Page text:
It’s when we get to the next stage, the warrior stage of development (red altitude), that things become more relevant to our contemporary life. Naming it the “Fiefdoms of Power Cycle,” Dawlabani points out that the identifying attributes of the warrior stage — a big boss, economic exploitation and empire building — characterize the economy of the United States in the first part of our history. This stage really kicked in at the end of the Civil War, and the late 1800‘s saw the rise of John D. Rockefeller, Andrew Carnegie, J.P. Morgan, Cornelius Vanderbilt and the roster of robber barons who built huge enterprises through the force of their own will, unimpeded by governmental or labor power structures that might keep them in check.

Amber–“Patriotic prosperity cycle”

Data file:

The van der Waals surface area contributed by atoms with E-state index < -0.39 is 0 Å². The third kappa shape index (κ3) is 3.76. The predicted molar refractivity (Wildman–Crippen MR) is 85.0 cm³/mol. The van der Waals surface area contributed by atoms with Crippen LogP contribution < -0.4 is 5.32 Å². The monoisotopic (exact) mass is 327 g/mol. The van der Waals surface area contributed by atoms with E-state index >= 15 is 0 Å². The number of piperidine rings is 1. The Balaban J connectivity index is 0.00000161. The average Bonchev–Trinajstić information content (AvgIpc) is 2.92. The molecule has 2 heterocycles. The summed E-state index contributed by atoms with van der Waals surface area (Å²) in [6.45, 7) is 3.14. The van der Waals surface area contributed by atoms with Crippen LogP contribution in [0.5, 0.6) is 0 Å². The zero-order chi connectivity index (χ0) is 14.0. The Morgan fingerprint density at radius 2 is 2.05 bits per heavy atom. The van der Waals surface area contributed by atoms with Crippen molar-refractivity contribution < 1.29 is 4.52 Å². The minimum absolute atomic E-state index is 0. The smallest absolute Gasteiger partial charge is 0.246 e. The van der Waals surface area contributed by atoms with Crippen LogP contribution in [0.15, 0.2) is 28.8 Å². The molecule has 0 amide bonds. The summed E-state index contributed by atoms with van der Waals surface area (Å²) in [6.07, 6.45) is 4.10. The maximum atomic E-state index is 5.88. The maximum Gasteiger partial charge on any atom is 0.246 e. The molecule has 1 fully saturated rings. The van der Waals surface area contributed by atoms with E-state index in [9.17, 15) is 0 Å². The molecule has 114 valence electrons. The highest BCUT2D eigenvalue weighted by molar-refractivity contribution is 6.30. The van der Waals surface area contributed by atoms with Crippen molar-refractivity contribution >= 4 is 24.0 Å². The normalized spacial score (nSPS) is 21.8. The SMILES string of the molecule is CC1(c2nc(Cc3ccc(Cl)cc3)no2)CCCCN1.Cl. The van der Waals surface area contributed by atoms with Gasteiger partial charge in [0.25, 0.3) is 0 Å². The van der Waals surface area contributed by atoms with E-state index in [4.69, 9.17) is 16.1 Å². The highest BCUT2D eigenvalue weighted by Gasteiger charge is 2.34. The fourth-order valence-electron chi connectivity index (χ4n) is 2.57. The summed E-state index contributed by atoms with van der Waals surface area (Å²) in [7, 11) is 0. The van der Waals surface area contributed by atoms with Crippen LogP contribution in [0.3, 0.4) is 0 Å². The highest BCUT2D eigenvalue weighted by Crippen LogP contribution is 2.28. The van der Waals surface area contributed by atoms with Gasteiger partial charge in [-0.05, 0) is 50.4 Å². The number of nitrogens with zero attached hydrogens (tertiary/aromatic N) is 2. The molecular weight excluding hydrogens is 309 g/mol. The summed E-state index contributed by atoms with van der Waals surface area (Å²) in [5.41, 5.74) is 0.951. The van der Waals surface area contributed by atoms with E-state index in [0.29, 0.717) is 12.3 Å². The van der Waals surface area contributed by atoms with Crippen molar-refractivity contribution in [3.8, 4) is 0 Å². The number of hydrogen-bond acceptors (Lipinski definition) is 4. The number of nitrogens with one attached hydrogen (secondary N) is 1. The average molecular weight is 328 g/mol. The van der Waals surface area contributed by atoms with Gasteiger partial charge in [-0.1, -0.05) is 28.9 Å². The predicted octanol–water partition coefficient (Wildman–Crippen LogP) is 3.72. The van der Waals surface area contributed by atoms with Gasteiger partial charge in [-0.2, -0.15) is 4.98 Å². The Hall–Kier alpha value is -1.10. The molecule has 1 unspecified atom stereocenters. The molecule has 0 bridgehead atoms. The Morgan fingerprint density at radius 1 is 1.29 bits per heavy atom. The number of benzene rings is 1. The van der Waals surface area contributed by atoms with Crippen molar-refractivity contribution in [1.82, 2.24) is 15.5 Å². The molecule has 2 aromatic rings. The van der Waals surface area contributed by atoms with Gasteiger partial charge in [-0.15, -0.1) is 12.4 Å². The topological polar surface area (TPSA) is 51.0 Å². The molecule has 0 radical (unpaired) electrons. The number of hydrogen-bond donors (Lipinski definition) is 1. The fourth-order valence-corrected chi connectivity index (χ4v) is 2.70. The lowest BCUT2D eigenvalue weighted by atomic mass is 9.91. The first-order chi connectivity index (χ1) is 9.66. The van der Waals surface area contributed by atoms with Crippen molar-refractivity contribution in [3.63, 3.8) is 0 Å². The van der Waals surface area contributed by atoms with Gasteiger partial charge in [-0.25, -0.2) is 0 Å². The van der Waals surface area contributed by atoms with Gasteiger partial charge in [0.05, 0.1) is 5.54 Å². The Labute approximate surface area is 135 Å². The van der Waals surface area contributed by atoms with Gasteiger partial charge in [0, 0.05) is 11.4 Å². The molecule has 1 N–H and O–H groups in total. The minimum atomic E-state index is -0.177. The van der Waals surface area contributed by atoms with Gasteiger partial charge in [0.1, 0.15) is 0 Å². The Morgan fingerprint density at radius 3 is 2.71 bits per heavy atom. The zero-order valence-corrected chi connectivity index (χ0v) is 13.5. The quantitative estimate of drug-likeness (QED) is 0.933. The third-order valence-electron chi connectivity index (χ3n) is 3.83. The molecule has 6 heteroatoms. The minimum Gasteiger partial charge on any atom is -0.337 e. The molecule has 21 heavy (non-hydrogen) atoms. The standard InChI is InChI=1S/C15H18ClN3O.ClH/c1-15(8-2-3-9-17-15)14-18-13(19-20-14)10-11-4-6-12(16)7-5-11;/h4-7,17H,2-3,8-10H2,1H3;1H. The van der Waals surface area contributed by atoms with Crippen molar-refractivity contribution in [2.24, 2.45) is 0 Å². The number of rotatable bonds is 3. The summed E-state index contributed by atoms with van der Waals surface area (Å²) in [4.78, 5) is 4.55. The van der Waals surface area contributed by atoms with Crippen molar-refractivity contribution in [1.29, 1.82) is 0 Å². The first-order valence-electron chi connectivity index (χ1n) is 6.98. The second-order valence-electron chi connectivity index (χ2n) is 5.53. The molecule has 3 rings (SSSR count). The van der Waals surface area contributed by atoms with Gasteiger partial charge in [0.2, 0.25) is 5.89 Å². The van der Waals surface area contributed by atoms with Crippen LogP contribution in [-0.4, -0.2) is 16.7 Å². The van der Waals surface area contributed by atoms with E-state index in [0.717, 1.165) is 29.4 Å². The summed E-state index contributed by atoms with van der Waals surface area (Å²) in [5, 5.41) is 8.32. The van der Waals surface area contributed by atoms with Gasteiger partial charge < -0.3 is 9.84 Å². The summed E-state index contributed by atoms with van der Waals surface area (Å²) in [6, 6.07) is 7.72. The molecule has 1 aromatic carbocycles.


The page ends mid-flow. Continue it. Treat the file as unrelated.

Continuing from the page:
This era came to an end with the Great Depression and the beginning of World War II, giving rise to an economy built on the values of the traditional stage of development (amber altitude), with a renewed focus on the common good (recapitulating the communal vibe of the tribal meme). Called the “Patriotic Prosperity Cycle”, this economic system seeks to reign in the excesses of red exploitation using government regulation, taxation, and powerful labor movements, all of which grew enormously over the subsequent decades. This is the era of the great social goals such as winning the war, building a national infrastructure of highways, airports and seaports, and supporting an educated middle class that exhibits good, bourgeois values such as thrift, hard work and the ability to delay gratification.